How material costs are impacting multifamily buyers - by Marc Hershberg

July 20, 2021 - New York City

The multifamily housing sector is a $3 trillion industry—that’s approximately 14% of the U.S. GDP, and there is no doubt that multifamily housing plays a critical role in contributing to the nation’s economy. According to NMHC, multifamily housing provides residences for $32 million families and individuals alike. Single family housing starts topped the $1.57 million last month, the highest number since 2007, and apartment construction is approaching levels “last seen in the ’80s,” said Christopher Bruen, director of research for the National Multifamily Housing Council (NMHC). Despite the negative implications COVID-19 had on the global economy, approximately 389,000 apartment units were in the process of being introduced to the market in 2020, and such trends are projected to multiply exponentially in 2022.

Rising Material Costs

While the demand for single family units are at an all-time high, the price of lumber has increased by almost 200% across the U.S. due to experienced economic inflation. According to the National Association of Home Builders (NAHB), the current spike in lumber prices led to what industry insiders are calling a “lumber crisis.” While there are many suspected culprits, the NAHB blamed escalating lumber prices on insufficient domestic production, and severe lumber mill curtailments that lasted into 2020.

Soaring material costs, coupled with a shortage of skilled labor, has translated into a rapid rise in renovation prices which have negatively influenced ground-up, and value-add, real estate developers in addition to inflating the overall value of cash flowing assets. As a result, developers have reported decreased sales volume, which correlates to a decreased number of buyers, as well. Housing construction fell 5.5 million units short of historic levels over the past 20 years, according to a report from the National Association of Realtors (NAR). Permits for new construction, which are typically a forward-looking indicator of new housing starts, dropped 3% to a seasonally adjusted annual pace of 1.68 million. Single family permits were at 1.13 million – 1.6% below the April rate of 1.15 million. Meanwhile, multifamily permits were at 494,000 in May. “What the observers of the market should know is that the volatility of price movement will be extreme for the next 6 months at a minimum,” says Mike Wisnefski, CEO of Materials eXchange. “If lumber is an input cost in your business, then you should consider locking your pricing in when you know what the selling price is for your end product.” Despite such a negative outlook, value-add multifamily developers continue to forge ahead.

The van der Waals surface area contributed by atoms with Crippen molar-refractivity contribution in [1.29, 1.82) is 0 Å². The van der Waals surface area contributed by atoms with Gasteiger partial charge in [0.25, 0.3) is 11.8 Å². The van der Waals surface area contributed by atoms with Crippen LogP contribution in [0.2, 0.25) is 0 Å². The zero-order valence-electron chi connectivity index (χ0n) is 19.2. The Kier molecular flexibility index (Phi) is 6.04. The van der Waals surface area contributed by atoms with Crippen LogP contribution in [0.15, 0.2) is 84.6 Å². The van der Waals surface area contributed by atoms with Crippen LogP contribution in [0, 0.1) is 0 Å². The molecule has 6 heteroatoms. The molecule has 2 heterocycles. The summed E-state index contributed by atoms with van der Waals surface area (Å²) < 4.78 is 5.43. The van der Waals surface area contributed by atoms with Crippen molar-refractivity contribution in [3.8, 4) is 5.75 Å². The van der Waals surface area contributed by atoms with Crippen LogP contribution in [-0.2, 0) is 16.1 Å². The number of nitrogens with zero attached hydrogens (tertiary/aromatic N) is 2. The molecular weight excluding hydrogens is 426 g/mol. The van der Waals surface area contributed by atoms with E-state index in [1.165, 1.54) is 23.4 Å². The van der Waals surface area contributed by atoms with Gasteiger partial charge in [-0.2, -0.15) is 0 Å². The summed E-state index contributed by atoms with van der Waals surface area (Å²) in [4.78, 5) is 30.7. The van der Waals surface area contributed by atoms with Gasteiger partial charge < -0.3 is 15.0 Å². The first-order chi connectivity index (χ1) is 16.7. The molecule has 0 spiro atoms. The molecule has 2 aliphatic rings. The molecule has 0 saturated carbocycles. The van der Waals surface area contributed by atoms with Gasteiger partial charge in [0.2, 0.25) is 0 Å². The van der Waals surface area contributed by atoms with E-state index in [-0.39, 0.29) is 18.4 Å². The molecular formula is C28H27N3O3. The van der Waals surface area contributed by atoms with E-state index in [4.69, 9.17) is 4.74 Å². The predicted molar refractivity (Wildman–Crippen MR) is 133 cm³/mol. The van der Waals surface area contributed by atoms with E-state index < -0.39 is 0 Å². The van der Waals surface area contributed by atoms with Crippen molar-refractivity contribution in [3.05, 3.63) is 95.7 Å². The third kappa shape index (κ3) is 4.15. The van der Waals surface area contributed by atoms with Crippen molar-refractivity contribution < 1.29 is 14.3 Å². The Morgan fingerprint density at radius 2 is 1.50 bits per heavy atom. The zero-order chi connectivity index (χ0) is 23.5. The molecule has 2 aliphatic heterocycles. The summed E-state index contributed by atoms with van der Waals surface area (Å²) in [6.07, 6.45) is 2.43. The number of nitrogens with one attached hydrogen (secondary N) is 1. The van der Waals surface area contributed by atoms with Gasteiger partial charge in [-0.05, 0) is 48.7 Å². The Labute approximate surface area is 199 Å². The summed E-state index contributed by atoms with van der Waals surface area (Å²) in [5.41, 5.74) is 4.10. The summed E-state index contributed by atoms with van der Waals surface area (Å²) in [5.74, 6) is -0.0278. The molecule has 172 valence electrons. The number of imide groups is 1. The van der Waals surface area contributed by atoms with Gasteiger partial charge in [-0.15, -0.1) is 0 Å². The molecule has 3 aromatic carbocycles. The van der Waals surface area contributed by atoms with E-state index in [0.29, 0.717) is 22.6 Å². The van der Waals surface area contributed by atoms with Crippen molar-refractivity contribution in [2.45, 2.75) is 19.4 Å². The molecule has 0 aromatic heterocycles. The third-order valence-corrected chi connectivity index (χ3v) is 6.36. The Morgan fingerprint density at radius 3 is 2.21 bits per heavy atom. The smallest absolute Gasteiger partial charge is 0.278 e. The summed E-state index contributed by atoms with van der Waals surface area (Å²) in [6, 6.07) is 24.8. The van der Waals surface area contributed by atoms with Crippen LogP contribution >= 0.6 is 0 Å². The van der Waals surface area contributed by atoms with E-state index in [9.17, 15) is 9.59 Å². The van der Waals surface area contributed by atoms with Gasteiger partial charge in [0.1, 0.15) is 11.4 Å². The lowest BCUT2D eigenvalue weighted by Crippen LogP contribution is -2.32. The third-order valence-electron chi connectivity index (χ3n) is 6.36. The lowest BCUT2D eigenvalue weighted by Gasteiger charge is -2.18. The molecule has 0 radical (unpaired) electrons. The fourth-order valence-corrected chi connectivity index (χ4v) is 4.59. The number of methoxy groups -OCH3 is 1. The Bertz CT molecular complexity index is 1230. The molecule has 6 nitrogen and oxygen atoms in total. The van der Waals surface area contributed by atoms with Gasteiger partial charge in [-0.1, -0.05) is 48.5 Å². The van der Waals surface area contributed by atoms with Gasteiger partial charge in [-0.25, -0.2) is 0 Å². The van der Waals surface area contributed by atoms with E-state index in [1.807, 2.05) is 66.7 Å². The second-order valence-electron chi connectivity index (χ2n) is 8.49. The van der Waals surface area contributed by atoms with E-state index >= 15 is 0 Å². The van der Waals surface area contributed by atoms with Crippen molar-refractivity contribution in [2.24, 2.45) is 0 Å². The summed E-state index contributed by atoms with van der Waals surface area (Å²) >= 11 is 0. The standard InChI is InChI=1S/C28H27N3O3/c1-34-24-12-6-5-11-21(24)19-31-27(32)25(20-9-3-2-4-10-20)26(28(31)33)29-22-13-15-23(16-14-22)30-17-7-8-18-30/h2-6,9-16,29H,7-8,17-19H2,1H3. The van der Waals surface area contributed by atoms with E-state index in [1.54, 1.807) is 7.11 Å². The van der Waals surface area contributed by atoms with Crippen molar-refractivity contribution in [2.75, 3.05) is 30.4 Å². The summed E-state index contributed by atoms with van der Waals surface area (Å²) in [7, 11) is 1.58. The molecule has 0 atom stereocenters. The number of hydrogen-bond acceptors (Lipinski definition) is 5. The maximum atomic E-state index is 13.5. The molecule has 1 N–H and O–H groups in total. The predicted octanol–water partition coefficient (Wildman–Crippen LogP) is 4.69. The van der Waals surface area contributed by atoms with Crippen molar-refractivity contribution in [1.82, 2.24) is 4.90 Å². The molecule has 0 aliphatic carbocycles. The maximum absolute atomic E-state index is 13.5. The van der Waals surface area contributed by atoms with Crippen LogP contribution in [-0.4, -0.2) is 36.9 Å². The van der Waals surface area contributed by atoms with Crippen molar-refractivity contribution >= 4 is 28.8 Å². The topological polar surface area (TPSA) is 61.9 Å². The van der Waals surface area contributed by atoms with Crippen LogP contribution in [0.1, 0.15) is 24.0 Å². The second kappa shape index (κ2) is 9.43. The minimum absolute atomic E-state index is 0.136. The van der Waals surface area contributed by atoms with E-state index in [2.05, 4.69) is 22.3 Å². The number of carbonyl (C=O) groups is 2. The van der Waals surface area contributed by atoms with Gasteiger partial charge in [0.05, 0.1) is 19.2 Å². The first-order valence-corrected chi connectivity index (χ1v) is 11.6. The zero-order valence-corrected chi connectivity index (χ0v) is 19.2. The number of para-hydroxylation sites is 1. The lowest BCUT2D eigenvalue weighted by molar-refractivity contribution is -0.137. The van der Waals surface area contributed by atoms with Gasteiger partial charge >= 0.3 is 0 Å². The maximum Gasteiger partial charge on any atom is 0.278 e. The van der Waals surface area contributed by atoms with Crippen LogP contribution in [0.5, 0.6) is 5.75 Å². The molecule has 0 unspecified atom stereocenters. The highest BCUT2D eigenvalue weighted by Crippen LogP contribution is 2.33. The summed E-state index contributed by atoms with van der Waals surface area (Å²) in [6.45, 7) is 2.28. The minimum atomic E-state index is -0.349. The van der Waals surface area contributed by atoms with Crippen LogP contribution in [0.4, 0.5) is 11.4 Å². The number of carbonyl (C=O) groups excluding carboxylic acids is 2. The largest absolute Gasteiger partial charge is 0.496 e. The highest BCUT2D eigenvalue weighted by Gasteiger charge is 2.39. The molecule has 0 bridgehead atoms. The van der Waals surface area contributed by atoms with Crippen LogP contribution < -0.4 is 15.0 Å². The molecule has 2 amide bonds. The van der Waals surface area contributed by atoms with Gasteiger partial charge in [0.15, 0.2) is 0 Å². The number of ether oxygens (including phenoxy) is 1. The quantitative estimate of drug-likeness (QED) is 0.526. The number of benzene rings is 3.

External Forces Playing a Role

The pandemic has caused global supply chain disruptions that skyrocketed the price of construction materials, and slowed down shipments. Materials such as copper have been in short supply, while tariffs on steel imports are also contributing to substantial building costs and have been boosting new home prices and contributing to higher levels of inflation. A separate report from the Labor Department on Wednesday showed import prices rising 1.1 % in May, which increased the year-on-year to 11.3 %, the largest gain since September 2011 (10.8 % in April). These external forces are primarily a function of government policies, and such legislation has been influencing supply chain disruption during the recent lockdown. Government intervention on trade wars, and immigration control, have contributed to worker and material shortages. “Affordable housing” initiatives seek to throw taxpayer dollars at the problem, while allowing the government to create shortages that remain as controlling factors. Such big-government responses will never make housing cheaper—this will just result in taxpayers being accountable for the economic disaster the government has created.

The Greater Impact on Multifamily Sales

In the current environment, cap rate compression is prevalent on existing cash-flowing assets. This is due to unforeseen construction delays, and project cost increases, as parties await more regulated pricing. Construction involving post-pandemic costs will bring additional complexity as general contractors that have agreed to “fixed pricing” provisions can no longer honor such agreements due to the severe losses they would incur on the basis of today’s material prices. Renters adjust their requirements according to what the market affords them, and if the pricing on materials escalates further, middle-class renters will not keep up financially due to being “renters by necessity” in some cases. The multifamily buyer today has to account for renters’ ability to afford their apartments. Amongst the workforce housing sector, these rental and pricing escalations are simply unachievable for many tenants. This isn’t just across the Sun Belt States where we own, develop, and operate: it’s nationwide.

Marc Hershberg is managing partner, CEO at Topaz Capital Group LLC, New York, N.Y.

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